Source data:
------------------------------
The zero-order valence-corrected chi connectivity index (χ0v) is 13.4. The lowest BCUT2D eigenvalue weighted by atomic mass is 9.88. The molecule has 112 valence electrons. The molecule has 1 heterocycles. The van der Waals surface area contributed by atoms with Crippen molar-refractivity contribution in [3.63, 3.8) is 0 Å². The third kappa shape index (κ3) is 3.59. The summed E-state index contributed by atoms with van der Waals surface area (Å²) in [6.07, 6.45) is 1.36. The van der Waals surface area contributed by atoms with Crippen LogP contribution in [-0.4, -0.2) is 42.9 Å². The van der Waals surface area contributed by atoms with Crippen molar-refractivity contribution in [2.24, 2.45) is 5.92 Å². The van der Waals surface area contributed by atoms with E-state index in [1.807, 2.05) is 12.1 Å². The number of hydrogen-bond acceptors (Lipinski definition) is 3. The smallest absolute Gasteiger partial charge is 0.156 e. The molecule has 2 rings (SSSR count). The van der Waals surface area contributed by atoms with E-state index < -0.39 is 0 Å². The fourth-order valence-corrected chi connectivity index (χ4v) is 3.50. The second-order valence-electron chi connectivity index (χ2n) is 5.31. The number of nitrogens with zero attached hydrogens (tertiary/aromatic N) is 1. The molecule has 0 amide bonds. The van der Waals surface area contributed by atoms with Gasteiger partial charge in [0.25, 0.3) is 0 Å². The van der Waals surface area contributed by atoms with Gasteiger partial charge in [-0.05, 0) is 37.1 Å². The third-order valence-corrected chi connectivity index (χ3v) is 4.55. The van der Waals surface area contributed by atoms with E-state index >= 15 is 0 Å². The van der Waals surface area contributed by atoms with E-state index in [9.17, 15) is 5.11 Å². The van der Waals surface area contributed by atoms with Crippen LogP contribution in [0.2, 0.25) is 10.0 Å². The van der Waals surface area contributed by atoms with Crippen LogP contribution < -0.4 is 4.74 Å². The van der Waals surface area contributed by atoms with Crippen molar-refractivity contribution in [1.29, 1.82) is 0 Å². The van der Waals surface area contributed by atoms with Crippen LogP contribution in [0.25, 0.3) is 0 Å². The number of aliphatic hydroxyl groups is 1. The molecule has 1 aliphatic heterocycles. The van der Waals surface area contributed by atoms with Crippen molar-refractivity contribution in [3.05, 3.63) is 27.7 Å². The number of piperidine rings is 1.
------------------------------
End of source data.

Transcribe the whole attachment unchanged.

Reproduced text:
The zero-order valence-corrected chi connectivity index (χ0v) is 13.4. The lowest BCUT2D eigenvalue weighted by atomic mass is 9.88. The molecule has 112 valence electrons. The molecule has 1 heterocycles. The van der Waals surface area contributed by atoms with Crippen molar-refractivity contribution in [3.63, 3.8) is 0 Å². The third kappa shape index (κ3) is 3.59. The summed E-state index contributed by atoms with van der Waals surface area (Å²) in [6.07, 6.45) is 1.36. The van der Waals surface area contributed by atoms with Crippen LogP contribution in [-0.4, -0.2) is 42.9 Å². The van der Waals surface area contributed by atoms with Crippen molar-refractivity contribution in [2.24, 2.45) is 5.92 Å². The van der Waals surface area contributed by atoms with E-state index in [1.807, 2.05) is 12.1 Å². The number of hydrogen-bond acceptors (Lipinski definition) is 3. The smallest absolute Gasteiger partial charge is 0.156 e. The molecule has 2 rings (SSSR count). The van der Waals surface area contributed by atoms with E-state index < -0.39 is 0 Å². The fourth-order valence-corrected chi connectivity index (χ4v) is 3.50. The second-order valence-electron chi connectivity index (χ2n) is 5.31. The number of nitrogens with zero attached hydrogens (tertiary/aromatic N) is 1. The molecule has 0 amide bonds. The van der Waals surface area contributed by atoms with Gasteiger partial charge in [0.25, 0.3) is 0 Å². The van der Waals surface area contributed by atoms with Gasteiger partial charge in [-0.05, 0) is 37.1 Å². The third-order valence-corrected chi connectivity index (χ3v) is 4.55. The van der Waals surface area contributed by atoms with E-state index >= 15 is 0 Å². The van der Waals surface area contributed by atoms with E-state index in [9.17, 15) is 5.11 Å². The van der Waals surface area contributed by atoms with Crippen LogP contribution in [0.2, 0.25) is 10.0 Å². The van der Waals surface area contributed by atoms with Crippen LogP contribution < -0.4 is 4.74 Å². The van der Waals surface area contributed by atoms with Crippen molar-refractivity contribution in [1.29, 1.82) is 0 Å². The van der Waals surface area contributed by atoms with Crippen LogP contribution in [0.25, 0.3) is 0 Å². The number of aliphatic hydroxyl groups is 1. The molecule has 1 aliphatic heterocycles. The van der Waals surface area contributed by atoms with Crippen molar-refractivity contribution in [3.05, 3.63) is 27.7 Å². The number of piperidine rings is 1.